Are you eating too much salt?
Thursday 1st February, 2007
West Sussex Primary Care Trust (PCT) supports the battle against salt during Salt Awareness Week 2007, 29th January to 4th February 2007.
The focus of the 2007 Salt Awareness Week is encouraging people to avoid foods that are high in salt. Consensus Action on Salt and Health (CASH) is working with the food industry and supermarkets to bring about a reduction in the amount of salt that is added to our food. Over the last few years there have been many plans in place to reduce the intake of salt even further, but the message still needs to get across, especially to those people who buy a lot of ready-made foods, that a reduction in salt will bring a real health benefit.
Graham MacGregor, Professor of Cardiovascular Medicine and Chairman of CASH comments, “Salt increases blood pressure which is the major cause of strokes, heart attacks and heart failure. We all need to be able to choose foods that are much lower in salt. This is why clear labelling of the salt content is so important. If products were properly labelled, people would be able to see how much salt they are getting from a serving and therefore be able to make an informed choice and choose products that are lower in salt.”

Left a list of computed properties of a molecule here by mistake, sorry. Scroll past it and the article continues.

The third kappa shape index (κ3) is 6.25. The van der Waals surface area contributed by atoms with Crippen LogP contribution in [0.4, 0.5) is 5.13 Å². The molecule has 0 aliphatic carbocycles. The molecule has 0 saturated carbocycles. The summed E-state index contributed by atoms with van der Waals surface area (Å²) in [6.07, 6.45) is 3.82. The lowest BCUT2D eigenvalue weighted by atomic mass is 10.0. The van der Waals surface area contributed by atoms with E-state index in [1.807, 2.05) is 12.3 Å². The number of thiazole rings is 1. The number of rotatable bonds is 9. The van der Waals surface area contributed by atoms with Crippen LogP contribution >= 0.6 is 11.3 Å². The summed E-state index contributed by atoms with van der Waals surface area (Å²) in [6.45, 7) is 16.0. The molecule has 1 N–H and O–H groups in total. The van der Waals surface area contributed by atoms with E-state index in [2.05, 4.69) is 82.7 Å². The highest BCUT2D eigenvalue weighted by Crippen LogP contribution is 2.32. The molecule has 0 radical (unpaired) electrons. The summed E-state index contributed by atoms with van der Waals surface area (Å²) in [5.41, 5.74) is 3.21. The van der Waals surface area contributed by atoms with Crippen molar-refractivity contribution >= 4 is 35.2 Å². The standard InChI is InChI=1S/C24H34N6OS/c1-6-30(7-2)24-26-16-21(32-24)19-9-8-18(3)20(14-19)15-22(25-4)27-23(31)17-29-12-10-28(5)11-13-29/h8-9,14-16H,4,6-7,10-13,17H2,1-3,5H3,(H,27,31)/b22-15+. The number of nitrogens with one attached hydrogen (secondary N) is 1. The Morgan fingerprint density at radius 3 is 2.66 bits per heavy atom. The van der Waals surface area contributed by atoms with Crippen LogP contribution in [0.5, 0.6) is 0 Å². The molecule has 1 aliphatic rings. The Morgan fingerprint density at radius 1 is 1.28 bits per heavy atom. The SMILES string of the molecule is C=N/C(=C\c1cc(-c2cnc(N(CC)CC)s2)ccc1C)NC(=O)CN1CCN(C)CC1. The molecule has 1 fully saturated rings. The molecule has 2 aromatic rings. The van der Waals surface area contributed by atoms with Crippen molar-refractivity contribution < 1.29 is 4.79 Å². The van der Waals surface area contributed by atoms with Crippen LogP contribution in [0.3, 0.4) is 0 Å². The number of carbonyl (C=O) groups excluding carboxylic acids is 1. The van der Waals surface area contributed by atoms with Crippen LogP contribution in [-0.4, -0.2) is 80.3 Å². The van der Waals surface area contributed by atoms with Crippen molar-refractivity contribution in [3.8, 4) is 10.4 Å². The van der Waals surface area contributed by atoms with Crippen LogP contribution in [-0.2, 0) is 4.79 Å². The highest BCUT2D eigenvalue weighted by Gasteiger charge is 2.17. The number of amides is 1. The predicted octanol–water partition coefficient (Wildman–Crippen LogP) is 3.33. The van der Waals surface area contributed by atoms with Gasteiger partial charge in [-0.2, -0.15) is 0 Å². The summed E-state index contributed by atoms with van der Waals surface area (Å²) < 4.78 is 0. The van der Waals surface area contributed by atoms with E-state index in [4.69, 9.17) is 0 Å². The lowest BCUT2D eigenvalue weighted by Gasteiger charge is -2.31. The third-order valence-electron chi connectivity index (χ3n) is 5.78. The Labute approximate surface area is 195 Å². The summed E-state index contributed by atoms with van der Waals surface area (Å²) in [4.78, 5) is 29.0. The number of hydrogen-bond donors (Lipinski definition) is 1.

Sylke Bertram-Barclay, Dietician at West Sussex PCT said, “In the population as a whole, we would save 35, 000 lives each year if we all ate no more than 6g of salt a day. But it is important to remember that most of the salt we eat (about 80%) comes from ready-made foods, with only 15% coming from salt we ourselves add to cooking or at the table. So we need to read food labels to check just how much salt we are actually eating.”
What can you do to reduce your salt intake?
Read the label first - compare products & choose ones with less salt or sodium
Don’t add salt to your cooking or food at the table – give it 2-3 weeks, your taste receptors will adjust and you’ll find food tasting great and high salt foods unpleasant
Avoid processed foods
Eat more fruit and vegetables and less saturated fat
For more information on salt, please visit www.actiononsalt.org.uk